Northern Indiana Public Service Co. (NIPSCO) has agreed to invest approximately $600 million in pollution control technology to resolve violations of the Clean Air Act, according to the Justice Department and the U.S. Environmental Protection Agency.
The proposed settlement (pdf) covers all of NIPSCO’s coal-fired power plants, which are located in Chesterton, Michigan City, Wheatfield, and Gary, Indiana. NIPSCO will spend $9.5 million on environmental mitigation projects and pay a civil penalty of $3.5 million. The state of Indiana has been involved in the settlement, and will receive a share of the penalties paid by the company.
EPA’s complaint (pdf) alleged that NIPSCO modified a number of its coal-fired power units without first complying with Clean Air Act (CAA) pre-construction requirements that include obtaining pre-construction permits and installing and operating state-of-the-art pollution control technology.
“This settlement will bring substantial reductions in sulfur dioxide, nitrogen oxides, particulate matter, and carbon dioxide emissions that will benefit the health and environment of residents across Indiana and the surrounding area,” Ignacia S. Moreno, assistant attorney general for the Environment and Natural Resources Division of the Department of Justice said in a statement.
The proposed settlement was lodged Jan. 13 in the U.S. District Court for the Northern District of Indiana and is subject to a 30-day public comment period prior to final court approval.
Under the proposed settlement, NIPSCO will install pollution control technology at three of its four coal-fired power plants to comply with stringent emission rates and annual tonnage limitations. These actions will result in estimated annual reductions of nitrogen oxide (NOx) emissions by 18,000 tons and sulfur dioxide (SO2) emissions by 46,000 tons, the EPA said. The proposed settlement also will lower particulate matter emissions, the EPA added. NIPSCO will permanently retire its fourth facility, the Dean H. Mitchell facility in Gary, Ind., which has been out of operation since 2002.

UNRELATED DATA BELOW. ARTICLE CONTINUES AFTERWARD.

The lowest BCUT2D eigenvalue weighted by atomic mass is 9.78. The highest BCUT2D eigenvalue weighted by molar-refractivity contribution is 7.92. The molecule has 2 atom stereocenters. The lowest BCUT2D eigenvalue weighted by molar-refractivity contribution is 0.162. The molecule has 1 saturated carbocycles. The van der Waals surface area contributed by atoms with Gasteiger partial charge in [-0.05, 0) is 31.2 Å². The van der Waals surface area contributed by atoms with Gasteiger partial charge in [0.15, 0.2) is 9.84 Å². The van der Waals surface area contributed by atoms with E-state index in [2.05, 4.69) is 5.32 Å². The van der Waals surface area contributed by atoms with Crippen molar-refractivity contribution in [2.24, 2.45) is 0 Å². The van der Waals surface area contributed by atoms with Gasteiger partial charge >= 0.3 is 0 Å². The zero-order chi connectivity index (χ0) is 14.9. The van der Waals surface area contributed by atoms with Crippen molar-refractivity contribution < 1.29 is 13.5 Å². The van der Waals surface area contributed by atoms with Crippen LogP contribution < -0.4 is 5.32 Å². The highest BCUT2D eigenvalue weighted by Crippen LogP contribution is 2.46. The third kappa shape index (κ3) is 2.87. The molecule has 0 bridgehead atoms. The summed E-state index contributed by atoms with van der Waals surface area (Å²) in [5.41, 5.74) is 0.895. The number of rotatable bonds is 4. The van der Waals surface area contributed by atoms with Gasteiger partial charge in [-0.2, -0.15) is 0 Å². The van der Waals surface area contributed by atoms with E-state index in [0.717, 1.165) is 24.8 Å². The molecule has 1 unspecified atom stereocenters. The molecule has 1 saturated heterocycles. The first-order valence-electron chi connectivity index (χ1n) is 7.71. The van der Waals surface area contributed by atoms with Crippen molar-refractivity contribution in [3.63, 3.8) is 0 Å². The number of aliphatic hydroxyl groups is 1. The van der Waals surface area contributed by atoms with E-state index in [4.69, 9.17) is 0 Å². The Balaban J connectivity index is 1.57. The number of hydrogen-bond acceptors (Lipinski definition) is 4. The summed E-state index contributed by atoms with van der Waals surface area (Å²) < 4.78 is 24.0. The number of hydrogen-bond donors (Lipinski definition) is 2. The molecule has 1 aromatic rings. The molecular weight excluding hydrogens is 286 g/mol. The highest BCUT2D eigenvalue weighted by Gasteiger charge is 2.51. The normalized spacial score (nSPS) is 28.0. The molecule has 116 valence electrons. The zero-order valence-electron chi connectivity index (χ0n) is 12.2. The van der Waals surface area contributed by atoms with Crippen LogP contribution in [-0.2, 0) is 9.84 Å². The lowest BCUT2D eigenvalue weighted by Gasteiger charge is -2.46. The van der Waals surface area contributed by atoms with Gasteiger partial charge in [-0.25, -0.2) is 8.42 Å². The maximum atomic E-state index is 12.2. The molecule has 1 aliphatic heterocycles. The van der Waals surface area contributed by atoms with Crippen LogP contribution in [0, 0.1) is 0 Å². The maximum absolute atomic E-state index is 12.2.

NIPSCO will spend $9.5 million to fund local environmental projects, such as a clean diesel retrofit project for public vehicles and a wood stove and outdoor boiler change-out project. The company may also use part of the mitigation funds to submit a plan for a hybrid or electric fleet project to reduce emissions from its fleet of motor vehicles; create one or more charging stations for electric vehicles in Northwest Indiana; pay for the removal and replacement of electric resistance furnaces and water heaters and replace them with natural gas-fired units; and to restore lands adjacent to the Indiana Dunes National Lakeshore.